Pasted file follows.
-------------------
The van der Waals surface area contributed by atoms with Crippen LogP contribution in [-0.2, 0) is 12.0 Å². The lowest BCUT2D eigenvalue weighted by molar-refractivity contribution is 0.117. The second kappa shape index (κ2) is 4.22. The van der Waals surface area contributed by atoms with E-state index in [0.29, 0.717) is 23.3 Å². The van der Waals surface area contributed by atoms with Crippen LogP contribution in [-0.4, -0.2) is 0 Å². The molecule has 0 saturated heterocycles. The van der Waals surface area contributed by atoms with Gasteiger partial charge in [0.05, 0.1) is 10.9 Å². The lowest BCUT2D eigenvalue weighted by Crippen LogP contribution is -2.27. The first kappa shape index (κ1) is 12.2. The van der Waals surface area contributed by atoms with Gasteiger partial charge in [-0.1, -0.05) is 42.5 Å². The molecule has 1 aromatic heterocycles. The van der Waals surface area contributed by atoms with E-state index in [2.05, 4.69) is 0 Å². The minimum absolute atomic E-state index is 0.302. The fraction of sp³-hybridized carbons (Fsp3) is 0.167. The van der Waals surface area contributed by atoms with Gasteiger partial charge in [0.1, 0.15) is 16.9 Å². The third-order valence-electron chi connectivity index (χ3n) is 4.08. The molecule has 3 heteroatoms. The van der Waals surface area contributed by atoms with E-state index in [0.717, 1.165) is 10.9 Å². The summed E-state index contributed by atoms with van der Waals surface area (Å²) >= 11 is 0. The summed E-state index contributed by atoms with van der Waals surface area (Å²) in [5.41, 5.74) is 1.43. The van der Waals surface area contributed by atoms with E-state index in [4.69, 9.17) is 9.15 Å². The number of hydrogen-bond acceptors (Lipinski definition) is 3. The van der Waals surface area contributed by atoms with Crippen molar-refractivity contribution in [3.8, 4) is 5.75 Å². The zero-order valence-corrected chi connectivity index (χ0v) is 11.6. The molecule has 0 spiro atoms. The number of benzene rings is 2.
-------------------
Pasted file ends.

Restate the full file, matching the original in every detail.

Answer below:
The van der Waals surface area contributed by atoms with Crippen LogP contribution in [-0.2, 0) is 12.0 Å². The lowest BCUT2D eigenvalue weighted by molar-refractivity contribution is 0.117. The second kappa shape index (κ2) is 4.22. The van der Waals surface area contributed by atoms with E-state index in [0.29, 0.717) is 23.3 Å². The van der Waals surface area contributed by atoms with Crippen LogP contribution in [-0.4, -0.2) is 0 Å². The molecule has 0 saturated heterocycles. The van der Waals surface area contributed by atoms with Gasteiger partial charge in [0.05, 0.1) is 10.9 Å². The lowest BCUT2D eigenvalue weighted by Crippen LogP contribution is -2.27. The first kappa shape index (κ1) is 12.2. The van der Waals surface area contributed by atoms with Gasteiger partial charge in [-0.1, -0.05) is 42.5 Å². The molecule has 1 aromatic heterocycles. The van der Waals surface area contributed by atoms with E-state index in [2.05, 4.69) is 0 Å². The minimum absolute atomic E-state index is 0.302. The fraction of sp³-hybridized carbons (Fsp3) is 0.167. The van der Waals surface area contributed by atoms with Gasteiger partial charge in [0.1, 0.15) is 16.9 Å². The third-order valence-electron chi connectivity index (χ3n) is 4.08. The molecule has 3 heteroatoms. The van der Waals surface area contributed by atoms with E-state index in [0.717, 1.165) is 10.9 Å². The summed E-state index contributed by atoms with van der Waals surface area (Å²) >= 11 is 0. The summed E-state index contributed by atoms with van der Waals surface area (Å²) in [5.41, 5.74) is 1.43. The van der Waals surface area contributed by atoms with E-state index in [4.69, 9.17) is 9.15 Å². The number of hydrogen-bond acceptors (Lipinski definition) is 3. The van der Waals surface area contributed by atoms with Crippen molar-refractivity contribution in [3.8, 4) is 5.75 Å². The zero-order valence-corrected chi connectivity index (χ0v) is 11.6. The molecule has 0 spiro atoms. The number of benzene rings is 2.